August garden update: Potatoes, garlic, pumpkins, canning, sunflowers, and more

Mixed berry jam bars

Mixed berry jam bars

I’ve been MIA from my blog lately because I’ve been busy. As Toni at Backyard Feast points out, it doesn’t feel as though there are enough hours in the day during the peak summer months. A lot has been going on in the garden and the kitchen. Let me do a quick recap.

First, I’ve been canning. In addition to making strawberry and mixed berry (raspberry and blueberry) jam, I’ve also canned a couple of boxes of peaches. I don’t get enough peaches from my trees to can, so I bought two boxes of peaches when we took the kids to Remlinger Farms for an afternoon of fun on the rides. Per usual, I’ve been making too much jam (yes, this is possible). As such, I decided to make a batch of mixed berry jam bars today. OK, maybe it’s not possible to have too much jam when there are always more jam bars to make.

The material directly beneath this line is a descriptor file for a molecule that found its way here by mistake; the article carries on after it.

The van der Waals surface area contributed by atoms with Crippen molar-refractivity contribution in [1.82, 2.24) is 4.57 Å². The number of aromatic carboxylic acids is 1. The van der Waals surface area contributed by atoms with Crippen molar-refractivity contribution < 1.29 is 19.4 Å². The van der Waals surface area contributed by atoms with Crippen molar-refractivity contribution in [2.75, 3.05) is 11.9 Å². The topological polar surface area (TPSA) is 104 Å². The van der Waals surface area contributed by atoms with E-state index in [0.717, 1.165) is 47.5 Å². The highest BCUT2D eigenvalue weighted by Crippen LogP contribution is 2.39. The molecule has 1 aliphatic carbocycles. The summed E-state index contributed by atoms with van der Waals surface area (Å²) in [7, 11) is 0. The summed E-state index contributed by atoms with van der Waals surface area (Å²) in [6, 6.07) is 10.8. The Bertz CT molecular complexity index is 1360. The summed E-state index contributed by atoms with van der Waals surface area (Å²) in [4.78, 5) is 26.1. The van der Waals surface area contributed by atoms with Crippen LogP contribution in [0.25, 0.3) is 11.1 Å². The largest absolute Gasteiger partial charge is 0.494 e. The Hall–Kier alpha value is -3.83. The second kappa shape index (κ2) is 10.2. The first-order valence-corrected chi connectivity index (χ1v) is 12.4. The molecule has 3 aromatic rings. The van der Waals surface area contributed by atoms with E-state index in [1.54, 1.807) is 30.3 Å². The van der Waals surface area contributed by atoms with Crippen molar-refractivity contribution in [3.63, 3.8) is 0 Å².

La Ratte potatoes

La Ratte potatoes

Outside, I’ve been harvesting a variety of foods. Today, I took out the last of the potato patch. These are La Ratte potatoes, a fingerling variety good for soups and salads. I’ve also been harvesting green beans, lettuce, Sungold tomatoes, and cucumbers. The crop of tomatoes inside the greenhouse is looking good this year in spite of the cool weather, although only the small Sungolds have ripened so far.

Garlic braids

Garlic braids

A few weeks ago, I harvested all the garlic. I ended up with a braid each of German Extra Hardy, Inchelium Red, and Broadleaf Czech. Well, they aren’t exactly braids. I kind of suck at braiding garlic so I used twist ties to fake the braids. It worked out pretty well.

Cover crop planted raised bed

Cover crop planted raised bed

In the old garlic and potato beds, I completely cleared the beds, added a layer of compost (I still have a giant pile of compost I haven’t used up), and then planted cover crops in the beds.

Baby sugar pumpkin

Baby sugar pumpkin

The squash plants haven’t been happy about our cool summer. It has just been in the last few weeks that they’ve put on substantial growth. The sugar pie pumpkin plant has been doing the best and now has several pumpkins forming.

Sunflower in greenhouse

Sunflower in greenhouse